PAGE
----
IESE, the graduate school of business of the University of Navarra, recently released a ranking of the “smart cities” of the world. This is a yearly ritual for the Opus Dei-founded school, which has a solid reputation as one of the best graduate schools of business in Europe.
The world is at war with extremists. Developed and developing nations, whether it is France, the United States, Russia or China, the Middle East or countries in the sub-continent, we are all battling one form of Muslim militancy or another. And while alliances are being forged on a regional or trans-continental basis to fight outfits like the Boko Haram, Al Qaeda or the Islamic State (IS), and battles are being fought out on land in Iraq Syria, Libya or Yemen, on the streets of Paris or in Dhaka, every nation that has faced the onslaught of extremists who are connected to a global network of jihadists that is increasingly sophisticated, the realisation that they are now battling for the 'hearts and minds' of the populace is emerging.
Do a girl born in a poor household in rural Balochistan and a boy born in a rich household in Karachi have the same or even a similar set of opportunities in life? Are their chances of acquiring an education similar? Do they have access to comparable healthcare services and facilities? Do they have equal opportunities for access to physical infrastructure and the freedom of movement and association?
Barely 11 years old and in the sixth grade of primary school, this student dreams of becoming a farmer in order to produce food so that the children in his community never have to go hungry. Josué Orlando Torres of the indigenous Lenca people lives in a remote corner of the west of Honduras.
Clearly, this is a tipping point in our understanding of and approach to ideological terrorism so far as Bangladesh is concerned. Since we have been visited by a series of 'firsts' in so-called jihadi manifestations, perhaps a review is in order.
One billion children experienced physical, sexual or psychological violence in the last year, according to the US Centers for Disease Control and Prevention (CDC), prompting the launch of a new global partnership to tackle the problem here Tuesday.
Rainwater harvesting in Kenya and other places is hardly new. But in this water-stressed country, where two-thirds of the land is arid or semiarid, the quest for a lasting solution to water scarcity has driven useful innovations in this age-old practice.
Latin America’s teenage girls are a crucial force for change and for promoting sustainable development, if the region invests in their rights and the correction of unequal opportunities, according to Luiza Carvalho, the regional head of UN Women.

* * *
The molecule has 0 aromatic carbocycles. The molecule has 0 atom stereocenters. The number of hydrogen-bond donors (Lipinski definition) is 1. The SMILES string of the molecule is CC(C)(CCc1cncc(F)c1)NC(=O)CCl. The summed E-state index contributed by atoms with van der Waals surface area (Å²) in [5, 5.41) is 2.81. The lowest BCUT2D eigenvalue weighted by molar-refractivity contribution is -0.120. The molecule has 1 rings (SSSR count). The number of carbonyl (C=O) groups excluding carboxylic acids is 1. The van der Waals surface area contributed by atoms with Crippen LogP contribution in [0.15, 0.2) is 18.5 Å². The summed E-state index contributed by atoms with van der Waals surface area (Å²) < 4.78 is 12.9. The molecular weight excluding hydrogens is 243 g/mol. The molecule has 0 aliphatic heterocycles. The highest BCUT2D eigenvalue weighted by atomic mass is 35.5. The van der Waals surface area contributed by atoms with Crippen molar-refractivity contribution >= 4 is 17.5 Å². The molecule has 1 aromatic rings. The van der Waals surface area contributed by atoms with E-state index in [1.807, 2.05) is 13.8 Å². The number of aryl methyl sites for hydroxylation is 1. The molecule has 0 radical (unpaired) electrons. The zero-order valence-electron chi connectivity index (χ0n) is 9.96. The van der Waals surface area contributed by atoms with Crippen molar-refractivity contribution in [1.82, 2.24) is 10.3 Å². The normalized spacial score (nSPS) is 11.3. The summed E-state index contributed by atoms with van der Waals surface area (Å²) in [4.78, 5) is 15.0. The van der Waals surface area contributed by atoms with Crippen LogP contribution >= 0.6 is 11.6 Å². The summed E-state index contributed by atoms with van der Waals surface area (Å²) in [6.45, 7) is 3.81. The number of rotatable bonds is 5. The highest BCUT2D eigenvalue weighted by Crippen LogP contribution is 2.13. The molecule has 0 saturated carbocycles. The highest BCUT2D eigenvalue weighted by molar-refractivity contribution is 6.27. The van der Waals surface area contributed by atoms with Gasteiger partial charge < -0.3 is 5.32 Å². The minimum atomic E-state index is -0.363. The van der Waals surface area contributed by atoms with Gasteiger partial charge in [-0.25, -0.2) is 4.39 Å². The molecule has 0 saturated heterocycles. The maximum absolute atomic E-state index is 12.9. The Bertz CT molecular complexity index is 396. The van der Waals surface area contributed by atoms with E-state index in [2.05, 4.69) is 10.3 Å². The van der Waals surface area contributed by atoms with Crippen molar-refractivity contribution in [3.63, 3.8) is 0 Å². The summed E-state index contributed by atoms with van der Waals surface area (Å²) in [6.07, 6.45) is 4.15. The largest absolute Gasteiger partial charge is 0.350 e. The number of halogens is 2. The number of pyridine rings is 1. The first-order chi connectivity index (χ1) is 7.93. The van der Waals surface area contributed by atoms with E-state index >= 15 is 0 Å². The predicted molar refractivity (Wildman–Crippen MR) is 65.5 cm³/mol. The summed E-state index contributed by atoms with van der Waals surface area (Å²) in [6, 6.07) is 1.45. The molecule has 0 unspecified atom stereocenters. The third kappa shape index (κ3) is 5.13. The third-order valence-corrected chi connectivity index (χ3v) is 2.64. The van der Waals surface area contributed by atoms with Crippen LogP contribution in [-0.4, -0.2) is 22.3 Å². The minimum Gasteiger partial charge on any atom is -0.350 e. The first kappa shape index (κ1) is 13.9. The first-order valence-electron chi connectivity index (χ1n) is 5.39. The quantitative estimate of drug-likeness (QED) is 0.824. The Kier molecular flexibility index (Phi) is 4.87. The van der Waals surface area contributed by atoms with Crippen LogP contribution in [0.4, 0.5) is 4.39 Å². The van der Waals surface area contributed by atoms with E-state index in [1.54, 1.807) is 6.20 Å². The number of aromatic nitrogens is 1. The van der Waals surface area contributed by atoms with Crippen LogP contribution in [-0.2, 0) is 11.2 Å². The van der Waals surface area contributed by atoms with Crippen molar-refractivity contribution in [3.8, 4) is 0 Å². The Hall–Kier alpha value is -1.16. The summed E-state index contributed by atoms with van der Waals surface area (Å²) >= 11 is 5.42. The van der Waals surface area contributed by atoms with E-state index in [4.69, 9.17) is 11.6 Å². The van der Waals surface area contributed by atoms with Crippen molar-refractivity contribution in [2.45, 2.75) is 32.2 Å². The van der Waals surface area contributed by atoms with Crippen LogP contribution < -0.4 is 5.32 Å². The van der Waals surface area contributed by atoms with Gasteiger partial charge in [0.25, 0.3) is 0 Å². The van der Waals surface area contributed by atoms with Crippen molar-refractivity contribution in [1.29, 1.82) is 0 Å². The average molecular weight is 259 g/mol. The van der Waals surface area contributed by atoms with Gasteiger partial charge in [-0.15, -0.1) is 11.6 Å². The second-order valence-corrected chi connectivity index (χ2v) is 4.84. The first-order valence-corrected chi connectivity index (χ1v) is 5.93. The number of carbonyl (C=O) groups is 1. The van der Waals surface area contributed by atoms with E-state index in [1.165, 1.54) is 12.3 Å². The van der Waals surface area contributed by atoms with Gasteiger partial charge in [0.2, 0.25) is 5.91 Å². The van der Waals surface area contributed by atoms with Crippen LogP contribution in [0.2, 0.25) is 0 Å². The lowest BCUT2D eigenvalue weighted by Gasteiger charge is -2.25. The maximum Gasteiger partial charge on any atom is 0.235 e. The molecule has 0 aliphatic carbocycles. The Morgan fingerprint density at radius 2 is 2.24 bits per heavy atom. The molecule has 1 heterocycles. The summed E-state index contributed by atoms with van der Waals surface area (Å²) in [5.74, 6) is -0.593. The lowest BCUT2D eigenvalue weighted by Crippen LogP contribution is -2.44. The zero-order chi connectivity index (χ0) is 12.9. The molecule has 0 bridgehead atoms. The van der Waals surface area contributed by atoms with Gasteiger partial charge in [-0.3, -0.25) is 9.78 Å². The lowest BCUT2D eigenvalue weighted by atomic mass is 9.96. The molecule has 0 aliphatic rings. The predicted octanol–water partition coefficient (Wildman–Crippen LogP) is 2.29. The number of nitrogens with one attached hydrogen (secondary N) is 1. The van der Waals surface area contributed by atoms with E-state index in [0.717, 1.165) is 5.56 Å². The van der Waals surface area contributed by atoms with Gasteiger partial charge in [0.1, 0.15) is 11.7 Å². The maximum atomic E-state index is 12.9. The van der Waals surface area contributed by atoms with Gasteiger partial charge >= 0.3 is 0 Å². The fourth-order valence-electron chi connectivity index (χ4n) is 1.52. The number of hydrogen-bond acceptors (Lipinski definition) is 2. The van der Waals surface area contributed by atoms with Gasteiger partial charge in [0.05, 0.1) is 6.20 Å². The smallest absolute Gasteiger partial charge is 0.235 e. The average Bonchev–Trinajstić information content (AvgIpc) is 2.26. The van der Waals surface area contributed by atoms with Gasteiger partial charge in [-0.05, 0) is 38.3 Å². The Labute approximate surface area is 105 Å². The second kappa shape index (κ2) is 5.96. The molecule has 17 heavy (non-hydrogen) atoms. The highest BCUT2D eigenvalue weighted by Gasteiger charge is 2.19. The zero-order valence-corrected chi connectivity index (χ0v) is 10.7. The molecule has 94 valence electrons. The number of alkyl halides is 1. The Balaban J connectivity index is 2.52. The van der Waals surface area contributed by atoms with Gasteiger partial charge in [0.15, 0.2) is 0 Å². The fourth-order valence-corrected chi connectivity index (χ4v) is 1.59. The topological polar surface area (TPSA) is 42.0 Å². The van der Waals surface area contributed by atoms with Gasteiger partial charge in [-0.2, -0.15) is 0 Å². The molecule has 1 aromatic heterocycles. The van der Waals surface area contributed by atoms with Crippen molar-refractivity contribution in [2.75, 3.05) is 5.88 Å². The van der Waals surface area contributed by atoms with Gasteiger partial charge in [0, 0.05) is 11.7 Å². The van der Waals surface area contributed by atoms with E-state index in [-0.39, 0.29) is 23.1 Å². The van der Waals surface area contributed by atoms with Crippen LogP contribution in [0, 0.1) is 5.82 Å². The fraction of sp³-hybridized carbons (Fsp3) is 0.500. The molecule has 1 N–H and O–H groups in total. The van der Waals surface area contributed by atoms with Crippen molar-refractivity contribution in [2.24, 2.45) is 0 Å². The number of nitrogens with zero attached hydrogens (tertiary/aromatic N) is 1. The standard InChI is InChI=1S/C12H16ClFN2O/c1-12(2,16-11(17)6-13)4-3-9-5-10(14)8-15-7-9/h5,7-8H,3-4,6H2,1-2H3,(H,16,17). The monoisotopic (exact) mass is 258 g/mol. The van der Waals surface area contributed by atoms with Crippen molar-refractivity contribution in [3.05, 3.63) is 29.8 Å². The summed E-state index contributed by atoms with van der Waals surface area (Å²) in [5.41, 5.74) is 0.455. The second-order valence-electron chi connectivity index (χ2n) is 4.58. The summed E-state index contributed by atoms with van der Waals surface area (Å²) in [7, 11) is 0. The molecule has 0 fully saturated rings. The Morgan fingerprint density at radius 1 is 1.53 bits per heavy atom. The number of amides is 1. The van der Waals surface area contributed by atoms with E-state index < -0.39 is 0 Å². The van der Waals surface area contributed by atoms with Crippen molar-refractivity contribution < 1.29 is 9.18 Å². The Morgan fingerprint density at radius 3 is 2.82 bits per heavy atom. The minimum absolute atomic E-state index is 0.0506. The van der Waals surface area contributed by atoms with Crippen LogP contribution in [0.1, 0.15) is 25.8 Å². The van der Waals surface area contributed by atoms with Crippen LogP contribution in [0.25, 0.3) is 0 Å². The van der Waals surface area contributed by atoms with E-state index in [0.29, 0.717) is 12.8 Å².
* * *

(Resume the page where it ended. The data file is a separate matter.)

Four years ago, Farzana Aktar Ruma, now 18, was almost married off without her consent.
In plain and simple language, an Argentine video aimed at teenagers explains how to get sexual pleasure while being careful. Its freedom from taboos is very necessary in Latin American countries where one in five girls becomes a mother by the time she is 19 years old.
One of the greatest outcomes for development economic policy is, or should be, the reduction in poverty and unemployment, both in the rural and urban areas. Recent reports show that poverty in Pakistan, based on cost of basic needs, has come down from around 64.2pc in 2001-02 to 29.5pc in 2014. Based on food energy intake, poverty during this period has declined from 34.6pc to 9.31pc.
Voahevetse Fotetse can easily pass for a three-year-old even though he is six and a pupil at Ankilimafaitsy Primary School in Ambovombe district, Androy region, one of the most severely affected by the ongoing drought in the South of Madagascar.
From forced sterilisation to sexual abuse, young women and men with disabilities are much more likely to have their sexual and reproductive health rights violated than other people.
Poverty, according to the United Nations, is “a denial of choices and opportunities, a violation of human dignity. It means lack of basic capacity to participate effectively in society. It means not having enough to feed and clothe a family, not having a school or clinic to go to, not having the land on which to grow one’s food or a job to earn one’s living, not having access to credit. It means insecurity, powerlessness and exclusion of individuals, households and communities. It means susceptibility to violence, and it often implies living in marginal or fragile environments, without access to clean water or sanitation.”
We have been attacked as never before. The facts do not need to be repeated. The savagery with which 20 hostages were slaughtered need not be retold. Islamic terrorism has arrived in Bangladesh with a bang and it has shaken us to our foundations. The relative peace we lived in while the world around us disintegrated in the face of onslaught by extremist outfits such as the Islamic State (IS) and Al Qaeda and other similar outfits across the length and breadth of all continents is now not news anymore, merely a fact of life.